Author Topic: Best deal on solar storage batteries  (Read 1713 times)

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AD

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Best deal on solar storage batteries
« on: September 26, 2017, 10:42:46 AM »
I am picking up parts for a emergency solar backup power system.  This will not be connected and running until I need it.

I found a great deal on these 295W 39V Mono panels for $200 so I picked up 4 of them as the base of my system.

I need to get a good MPPT charge controler and a 3000+ watt inverter as well as batteries.

So I am looking for suggestions on components.

I will build the system and run it to get some data then break it down amd store untill I need it.

This is not ideal but living in a HOA I am restricted in what I can deploy.

I have massive shade on my roof that would not allow the panels to get optimal exposure.

If I need to set it up, it would go on my deck by the lake which gets the best solar exposure. 

I have plans innthe future to buy a place in the mountains in a few years where this system will be moved to when that happens. But for now it will be set up
, tested and stores.

 
The only dumb question is the one that did not get asked!!

ghrit

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Re: Best deal on solar storage batteries
« Reply #1 on: September 26, 2017, 04:06:28 PM »
Batteries don't necessarily do well in storage, there IS maintenance required or they won't be there when you need them.  Suggest having a look at SurvivalMonkey "off grid living" forum.  There be some powerful knowledge there that might give you a better starting point.  There are some other good reasons for building the system NOW but only if you have a current use for it, like say NPTOA or other stuff of that type.
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AD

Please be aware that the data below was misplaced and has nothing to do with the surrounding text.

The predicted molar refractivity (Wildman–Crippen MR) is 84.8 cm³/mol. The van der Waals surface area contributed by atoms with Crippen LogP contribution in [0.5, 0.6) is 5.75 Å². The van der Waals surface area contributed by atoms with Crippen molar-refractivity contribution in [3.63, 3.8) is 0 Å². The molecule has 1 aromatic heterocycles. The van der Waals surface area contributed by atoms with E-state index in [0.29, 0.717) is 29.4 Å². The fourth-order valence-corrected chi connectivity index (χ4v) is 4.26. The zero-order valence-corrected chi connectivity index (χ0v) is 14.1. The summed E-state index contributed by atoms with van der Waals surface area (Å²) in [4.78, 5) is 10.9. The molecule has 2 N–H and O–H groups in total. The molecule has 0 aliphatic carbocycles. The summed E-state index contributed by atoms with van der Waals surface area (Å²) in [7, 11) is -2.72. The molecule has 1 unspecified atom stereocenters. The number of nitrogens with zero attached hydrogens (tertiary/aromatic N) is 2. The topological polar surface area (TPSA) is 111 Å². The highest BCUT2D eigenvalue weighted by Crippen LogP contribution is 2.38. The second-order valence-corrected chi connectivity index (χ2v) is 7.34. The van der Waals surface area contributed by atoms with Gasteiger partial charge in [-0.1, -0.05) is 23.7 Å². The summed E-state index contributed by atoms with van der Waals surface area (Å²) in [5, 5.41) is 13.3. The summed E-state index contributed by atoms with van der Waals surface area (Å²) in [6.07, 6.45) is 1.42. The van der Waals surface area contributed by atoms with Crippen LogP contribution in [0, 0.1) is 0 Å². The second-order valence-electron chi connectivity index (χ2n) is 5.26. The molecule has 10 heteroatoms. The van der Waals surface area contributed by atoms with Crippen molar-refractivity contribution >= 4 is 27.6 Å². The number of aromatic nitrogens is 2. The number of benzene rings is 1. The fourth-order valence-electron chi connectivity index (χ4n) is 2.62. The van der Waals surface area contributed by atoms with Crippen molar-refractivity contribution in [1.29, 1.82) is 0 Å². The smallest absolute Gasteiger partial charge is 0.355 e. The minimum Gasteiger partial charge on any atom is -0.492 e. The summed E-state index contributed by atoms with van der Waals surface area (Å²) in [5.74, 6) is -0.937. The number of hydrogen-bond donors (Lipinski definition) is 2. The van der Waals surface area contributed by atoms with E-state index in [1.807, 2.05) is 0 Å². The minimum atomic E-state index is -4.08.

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Re: Best deal on solar storage batteries
« Reply #2 on: September 26, 2017, 06:23:46 PM »
Ghrit

I want it to run 2 standard frig/freezers, some LED lights and a small window AC unit during the summer if we go grid down.

I really dont have a real world use for it now other than to pull some of the current units off grid amd run them.

The only dumb question is the one that did not get asked!!

AD

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Re: Best deal on solar storage batteries
« Reply #3 on: September 26, 2017, 06:29:26 PM »
This is the home   North at the top east to the right.

This sat image is probably 9 AM. You can see to open roof spaces but alos notice the shade from the big pine trees.

Early in the AM the top white roof is in sun but by early afternoon its in full shade from the tree at the top left side of the house.

The only dumb question is the one that did not get asked!!

ghrit

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Re: Best deal on solar storage batteries
« Reply #4 on: September 26, 2017, 10:25:23 PM »
Ghrit

I want it to run 2 standard frig/freezers, some LED lights and a small window AC unit during the summer if we go grid down.

I really dont have a real world use for it now other than to pull some of the current units off grid amd run them.
First step is to sum up all the loads.  Makes no difference for the moment if they are on or off, read the name plates.  Second consideration is what the starting loads on the fridge/freezers are, you can start assuming 6x full load running amps.  Your best bet to know exactly what the sum of normal loads over time adds up to, is to get yourself a Killawatt meter and measure things up.  You need that data for sizing of your battery bank and your collector panels.  That a/c unit is a horrible load to estimate, and starting load is WAY higher than you will like.  I take you as knowledgeable of electricity, so if you are REALLY interested in starting draws, find a clampon ammeter and go play.
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spacecase0

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Re: Best deal on solar storage batteries
« Reply #5 on: September 27, 2017, 09:36:39 AM »
just a thought
a clamp on adapter to your oscilloscope will really show you startup current,
I have seen 1/2 cycle spikes to 150A on a 15 amp breaker. not that it needed that much current to start, but it used it if it were there.
anyone know how loads like that are dealt with by most inverters ? I have never bothered to check

plugging in large toroid transformers can get you the highest start up current of anything, but most people don't have one if they don't have a fancy AC power conditioner.

ghrit

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Re: Best deal on solar storage batteries
« Reply #6 on: September 27, 2017, 10:54:48 AM »
Most, if not all, invertors will have overcurrent protection.  If the one under consideration doesn't, I'd be inclined to either not buy it OR put fast blow fuses in the circuit.
« Last Edit: September 28, 2017, 11:51:41 AM by ghrit »
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Tevin

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Re: Best deal on solar storage batteries
« Reply #7 on: September 27, 2017, 06:56:32 PM »